Conference Seeks to Address Asset Integrity Challenges
Drawing from more than 30 years’ industry experience, Jee’s Technical Director, Mike Hawkins joins experts from Statoil, Shell UK Limited and Taqa Bratani Limited, who will lead discussions at the Subsea Integrity Conference (SSIC) North Sea in Aberdeen on December 2-3 and address asset integrity issues facing the North Sea oil and gas industry.
Jee Limited’s Technical Director, Mike Hawkins will deliver a technical case study on ‘The challenges of concealed corrosion on a critical gas riser’, at the conference which will draw on the expertise of many of the industry’s leading figures. Jee, a leading independent multi-discipline subsea engineering and training firm, will also be taking centre stage by hosting an innovative post-conference integrity management training workshop.
Mr Hawkins commented: “In many cases, the infrastructure and the facilities in the North Sea are operating beyond their original design life. Therefore, coatings and systems that were designed for a 20 to 25 year life are now up to 45 years old, and some are even older than that.
“Managing the integrity of ageing assets in a cost-effective way is one of the major issues facing the industry today. Engineers and designers in the early days of offshore North Sea exploration could be forgiven for not anticipating the difficulty of detecting concealed corrosion in 2014, or the risk of water ingress under pipework insulation on assets that are still in use more than four decades after installation.”
Gathering world experts, the conference will seek to address these integrity issues, with speakers discussing the challenges facing the industry and how to overcome them.
“The first step in life extension is to understand as much as possible about the current condition of the asset. That in itself is not always straightforward, because you cannot always see what it is that you want to assess, for example, internal corrosion in a pipeline. Techniques exist, but you can’t always use them. In those cases, you have to take a more risk-based approach. You have to assess the likely degradation, and apply tolerances and safety factors to that to help manage the risk.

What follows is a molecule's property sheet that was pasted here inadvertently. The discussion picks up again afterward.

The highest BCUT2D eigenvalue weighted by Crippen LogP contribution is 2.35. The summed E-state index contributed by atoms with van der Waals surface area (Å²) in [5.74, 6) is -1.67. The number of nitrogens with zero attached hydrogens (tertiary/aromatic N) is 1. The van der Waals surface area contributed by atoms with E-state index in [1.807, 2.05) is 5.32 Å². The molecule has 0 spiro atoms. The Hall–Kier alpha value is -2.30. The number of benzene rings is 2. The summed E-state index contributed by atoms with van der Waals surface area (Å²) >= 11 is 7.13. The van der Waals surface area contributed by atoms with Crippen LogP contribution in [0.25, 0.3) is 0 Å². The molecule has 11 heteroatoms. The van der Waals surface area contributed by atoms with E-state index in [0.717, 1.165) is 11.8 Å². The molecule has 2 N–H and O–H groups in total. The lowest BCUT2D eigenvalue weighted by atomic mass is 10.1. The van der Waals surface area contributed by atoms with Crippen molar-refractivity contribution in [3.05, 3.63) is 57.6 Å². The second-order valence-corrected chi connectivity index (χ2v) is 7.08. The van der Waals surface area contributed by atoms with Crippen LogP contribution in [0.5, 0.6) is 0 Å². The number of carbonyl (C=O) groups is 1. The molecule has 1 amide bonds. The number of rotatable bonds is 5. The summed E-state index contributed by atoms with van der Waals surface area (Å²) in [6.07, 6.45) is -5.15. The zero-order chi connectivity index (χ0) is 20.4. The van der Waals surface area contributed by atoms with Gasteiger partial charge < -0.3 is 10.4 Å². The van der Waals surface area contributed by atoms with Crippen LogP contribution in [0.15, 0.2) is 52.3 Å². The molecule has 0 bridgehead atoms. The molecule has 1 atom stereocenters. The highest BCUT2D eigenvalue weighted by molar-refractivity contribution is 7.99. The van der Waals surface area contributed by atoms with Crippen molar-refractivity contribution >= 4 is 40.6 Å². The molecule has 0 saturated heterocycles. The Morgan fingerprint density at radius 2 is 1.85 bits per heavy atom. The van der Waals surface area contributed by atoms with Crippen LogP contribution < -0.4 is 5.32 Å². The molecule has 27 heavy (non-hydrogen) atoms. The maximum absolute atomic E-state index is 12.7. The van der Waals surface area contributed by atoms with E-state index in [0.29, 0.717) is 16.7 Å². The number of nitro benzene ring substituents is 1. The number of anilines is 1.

“The implementation of lifetime extension programmes that clearly identify the integrity implications of operating a subsea system or pipeline beyond the original design intent can also help to manage the integrity of ageing assets. By understanding the risks of extended operation, it is possible to optimise the inspection and maintenance requirements for a system and, therefore, optimise operating expenditure,” concludes Mr Hawkins.
Mr Hawkins will be presenting alongside a range of expert speakers at the SSIC 2014, including:
• Runar Østebø, Advisor subsea technology and operations, Statoil
• Michiel Jansen, Pipeline discipline head, Shell UK Limited
• Tony Yates, Pipeline technical authority, TAQA Bratani Limited
• Professor John Strutt, Chief consultant, Director, Astrimar Limited
• Graham Rudrum, Flow assurance team leader, Shell
Jee will also be hosting a taster training workshop immediately after the conference on 4 December. The half day training session, open to Diamond pass SSIC tickets holders, will allow delegates to gain an introduction to pipeline integrity management, learn about how to develop a Pipeline Integrity Management System (PIMS) and identify issues and assess a range of integrity threats to ensure safety, efficiency and reliability of subsea assets. The workshop is also open to delegates who are not attending the conference with stand-alone Jee workshop tickets available to purchase directly from www.jee.co.uk/training/taster-course
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